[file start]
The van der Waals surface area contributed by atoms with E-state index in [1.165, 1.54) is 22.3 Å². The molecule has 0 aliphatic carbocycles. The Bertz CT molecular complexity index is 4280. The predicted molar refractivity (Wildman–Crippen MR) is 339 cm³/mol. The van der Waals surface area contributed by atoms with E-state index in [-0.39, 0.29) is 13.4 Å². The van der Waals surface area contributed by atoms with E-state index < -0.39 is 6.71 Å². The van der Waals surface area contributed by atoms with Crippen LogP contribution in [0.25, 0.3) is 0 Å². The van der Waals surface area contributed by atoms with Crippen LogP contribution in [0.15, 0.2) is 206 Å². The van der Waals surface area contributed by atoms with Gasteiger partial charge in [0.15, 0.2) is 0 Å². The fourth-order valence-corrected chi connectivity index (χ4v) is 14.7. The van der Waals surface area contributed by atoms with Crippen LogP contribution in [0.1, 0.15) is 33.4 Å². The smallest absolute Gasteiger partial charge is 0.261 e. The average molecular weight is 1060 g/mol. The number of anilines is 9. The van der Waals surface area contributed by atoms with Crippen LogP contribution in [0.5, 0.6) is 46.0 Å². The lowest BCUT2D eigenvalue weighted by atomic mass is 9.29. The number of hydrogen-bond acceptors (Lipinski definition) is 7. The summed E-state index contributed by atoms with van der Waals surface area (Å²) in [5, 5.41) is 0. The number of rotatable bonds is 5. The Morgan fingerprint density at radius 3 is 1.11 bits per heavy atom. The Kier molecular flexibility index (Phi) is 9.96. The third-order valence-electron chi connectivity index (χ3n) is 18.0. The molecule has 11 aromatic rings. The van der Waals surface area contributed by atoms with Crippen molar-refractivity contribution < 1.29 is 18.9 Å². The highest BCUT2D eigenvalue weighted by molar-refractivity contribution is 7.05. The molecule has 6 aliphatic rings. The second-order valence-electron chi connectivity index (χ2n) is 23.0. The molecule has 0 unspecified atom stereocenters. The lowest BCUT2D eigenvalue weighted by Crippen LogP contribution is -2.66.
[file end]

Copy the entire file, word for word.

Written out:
The van der Waals surface area contributed by atoms with E-state index in [1.165, 1.54) is 22.3 Å². The molecule has 0 aliphatic carbocycles. The Bertz CT molecular complexity index is 4280. The predicted molar refractivity (Wildman–Crippen MR) is 339 cm³/mol. The van der Waals surface area contributed by atoms with E-state index in [-0.39, 0.29) is 13.4 Å². The van der Waals surface area contributed by atoms with E-state index < -0.39 is 6.71 Å². The van der Waals surface area contributed by atoms with Crippen LogP contribution in [0.25, 0.3) is 0 Å². The van der Waals surface area contributed by atoms with Crippen LogP contribution in [0.15, 0.2) is 206 Å². The van der Waals surface area contributed by atoms with Gasteiger partial charge in [0.15, 0.2) is 0 Å². The fourth-order valence-corrected chi connectivity index (χ4v) is 14.7. The van der Waals surface area contributed by atoms with Crippen LogP contribution in [0.1, 0.15) is 33.4 Å². The smallest absolute Gasteiger partial charge is 0.261 e. The average molecular weight is 1060 g/mol. The number of anilines is 9. The van der Waals surface area contributed by atoms with Crippen LogP contribution in [0.5, 0.6) is 46.0 Å². The lowest BCUT2D eigenvalue weighted by atomic mass is 9.29. The number of hydrogen-bond acceptors (Lipinski definition) is 7. The summed E-state index contributed by atoms with van der Waals surface area (Å²) in [5, 5.41) is 0. The number of rotatable bonds is 5. The Morgan fingerprint density at radius 3 is 1.11 bits per heavy atom. The Kier molecular flexibility index (Phi) is 9.96. The third-order valence-electron chi connectivity index (χ3n) is 18.0. The molecule has 11 aromatic rings. The van der Waals surface area contributed by atoms with Crippen molar-refractivity contribution < 1.29 is 18.9 Å². The highest BCUT2D eigenvalue weighted by molar-refractivity contribution is 7.05. The molecule has 6 aliphatic rings. The second-order valence-electron chi connectivity index (χ2n) is 23.0. The molecule has 0 unspecified atom stereocenters. The lowest BCUT2D eigenvalue weighted by Crippen LogP contribution is -2.66.